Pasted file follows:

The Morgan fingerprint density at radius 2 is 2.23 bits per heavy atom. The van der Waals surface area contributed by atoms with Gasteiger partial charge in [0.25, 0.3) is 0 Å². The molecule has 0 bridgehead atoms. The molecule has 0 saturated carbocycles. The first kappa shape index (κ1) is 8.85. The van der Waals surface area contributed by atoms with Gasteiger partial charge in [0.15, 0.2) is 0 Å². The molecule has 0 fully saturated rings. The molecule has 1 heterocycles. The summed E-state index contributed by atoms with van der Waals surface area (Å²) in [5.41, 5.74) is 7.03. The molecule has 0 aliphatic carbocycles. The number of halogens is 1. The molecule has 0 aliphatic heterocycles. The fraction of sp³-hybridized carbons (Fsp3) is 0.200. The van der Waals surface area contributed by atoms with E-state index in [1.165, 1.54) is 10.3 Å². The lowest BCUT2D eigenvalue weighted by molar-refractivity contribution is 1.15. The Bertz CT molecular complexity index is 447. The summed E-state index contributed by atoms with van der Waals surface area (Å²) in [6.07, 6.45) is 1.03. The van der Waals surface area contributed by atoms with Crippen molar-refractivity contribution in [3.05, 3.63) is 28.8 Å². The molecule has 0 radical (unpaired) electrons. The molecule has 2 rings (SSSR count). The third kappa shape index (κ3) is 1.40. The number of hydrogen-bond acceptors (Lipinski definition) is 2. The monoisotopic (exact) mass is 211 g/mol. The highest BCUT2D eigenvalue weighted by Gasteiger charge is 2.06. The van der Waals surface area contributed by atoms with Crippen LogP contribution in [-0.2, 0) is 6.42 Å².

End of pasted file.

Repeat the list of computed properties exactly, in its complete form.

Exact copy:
The Morgan fingerprint density at radius 2 is 2.23 bits per heavy atom. The van der Waals surface area contributed by atoms with Gasteiger partial charge in [0.25, 0.3) is 0 Å². The molecule has 0 bridgehead atoms. The molecule has 0 saturated carbocycles. The first kappa shape index (κ1) is 8.85. The van der Waals surface area contributed by atoms with Gasteiger partial charge in [0.15, 0.2) is 0 Å². The molecule has 0 fully saturated rings. The molecule has 1 heterocycles. The summed E-state index contributed by atoms with van der Waals surface area (Å²) in [5.41, 5.74) is 7.03. The molecule has 0 aliphatic carbocycles. The number of halogens is 1. The molecule has 0 aliphatic heterocycles. The fraction of sp³-hybridized carbons (Fsp3) is 0.200. The van der Waals surface area contributed by atoms with E-state index in [1.165, 1.54) is 10.3 Å². The lowest BCUT2D eigenvalue weighted by molar-refractivity contribution is 1.15. The Bertz CT molecular complexity index is 447. The summed E-state index contributed by atoms with van der Waals surface area (Å²) in [6.07, 6.45) is 1.03. The van der Waals surface area contributed by atoms with Crippen molar-refractivity contribution in [3.05, 3.63) is 28.8 Å². The molecule has 0 radical (unpaired) electrons. The molecule has 2 rings (SSSR count). The third kappa shape index (κ3) is 1.40. The number of hydrogen-bond acceptors (Lipinski definition) is 2. The monoisotopic (exact) mass is 211 g/mol. The highest BCUT2D eigenvalue weighted by Gasteiger charge is 2.06. The van der Waals surface area contributed by atoms with Crippen LogP contribution in [-0.2, 0) is 6.42 Å².